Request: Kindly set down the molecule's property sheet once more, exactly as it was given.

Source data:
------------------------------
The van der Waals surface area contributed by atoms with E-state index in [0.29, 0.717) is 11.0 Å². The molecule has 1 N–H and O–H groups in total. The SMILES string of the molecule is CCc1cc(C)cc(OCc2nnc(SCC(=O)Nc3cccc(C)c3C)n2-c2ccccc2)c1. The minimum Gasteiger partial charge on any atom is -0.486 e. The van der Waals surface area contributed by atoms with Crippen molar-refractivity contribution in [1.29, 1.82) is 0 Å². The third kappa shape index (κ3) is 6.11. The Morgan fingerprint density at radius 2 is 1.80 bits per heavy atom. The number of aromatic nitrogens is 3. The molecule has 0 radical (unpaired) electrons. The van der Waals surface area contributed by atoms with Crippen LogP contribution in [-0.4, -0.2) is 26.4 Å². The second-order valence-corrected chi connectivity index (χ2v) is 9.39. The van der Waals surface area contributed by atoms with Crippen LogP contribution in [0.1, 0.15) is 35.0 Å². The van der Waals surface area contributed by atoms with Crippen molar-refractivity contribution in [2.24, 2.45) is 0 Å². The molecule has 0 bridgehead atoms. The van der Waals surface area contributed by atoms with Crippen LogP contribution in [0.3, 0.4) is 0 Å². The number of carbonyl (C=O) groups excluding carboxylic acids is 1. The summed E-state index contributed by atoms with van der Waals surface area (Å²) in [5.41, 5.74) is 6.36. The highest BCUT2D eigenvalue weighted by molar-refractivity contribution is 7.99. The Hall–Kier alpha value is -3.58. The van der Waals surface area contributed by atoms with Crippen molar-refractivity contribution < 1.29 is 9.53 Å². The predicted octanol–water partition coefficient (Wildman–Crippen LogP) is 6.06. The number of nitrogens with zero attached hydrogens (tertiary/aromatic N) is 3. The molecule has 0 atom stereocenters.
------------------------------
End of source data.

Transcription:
The van der Waals surface area contributed by atoms with E-state index in [0.29, 0.717) is 11.0 Å². The molecule has 1 N–H and O–H groups in total. The SMILES string of the molecule is CCc1cc(C)cc(OCc2nnc(SCC(=O)Nc3cccc(C)c3C)n2-c2ccccc2)c1. The minimum Gasteiger partial charge on any atom is -0.486 e. The van der Waals surface area contributed by atoms with Crippen molar-refractivity contribution in [1.29, 1.82) is 0 Å². The third kappa shape index (κ3) is 6.11. The Morgan fingerprint density at radius 2 is 1.80 bits per heavy atom. The number of aromatic nitrogens is 3. The molecule has 0 radical (unpaired) electrons. The van der Waals surface area contributed by atoms with Crippen LogP contribution in [-0.4, -0.2) is 26.4 Å². The second-order valence-corrected chi connectivity index (χ2v) is 9.39. The van der Waals surface area contributed by atoms with Crippen LogP contribution in [0.1, 0.15) is 35.0 Å². The van der Waals surface area contributed by atoms with Crippen molar-refractivity contribution in [2.24, 2.45) is 0 Å². The molecule has 0 bridgehead atoms. The van der Waals surface area contributed by atoms with Crippen LogP contribution in [0.3, 0.4) is 0 Å². The number of carbonyl (C=O) groups excluding carboxylic acids is 1. The summed E-state index contributed by atoms with van der Waals surface area (Å²) in [5.41, 5.74) is 6.36. The highest BCUT2D eigenvalue weighted by molar-refractivity contribution is 7.99. The Hall–Kier alpha value is -3.58. The van der Waals surface area contributed by atoms with Crippen molar-refractivity contribution < 1.29 is 9.53 Å². The predicted octanol–water partition coefficient (Wildman–Crippen LogP) is 6.06. The number of nitrogens with zero attached hydrogens (tertiary/aromatic N) is 3. The molecule has 0 atom stereocenters.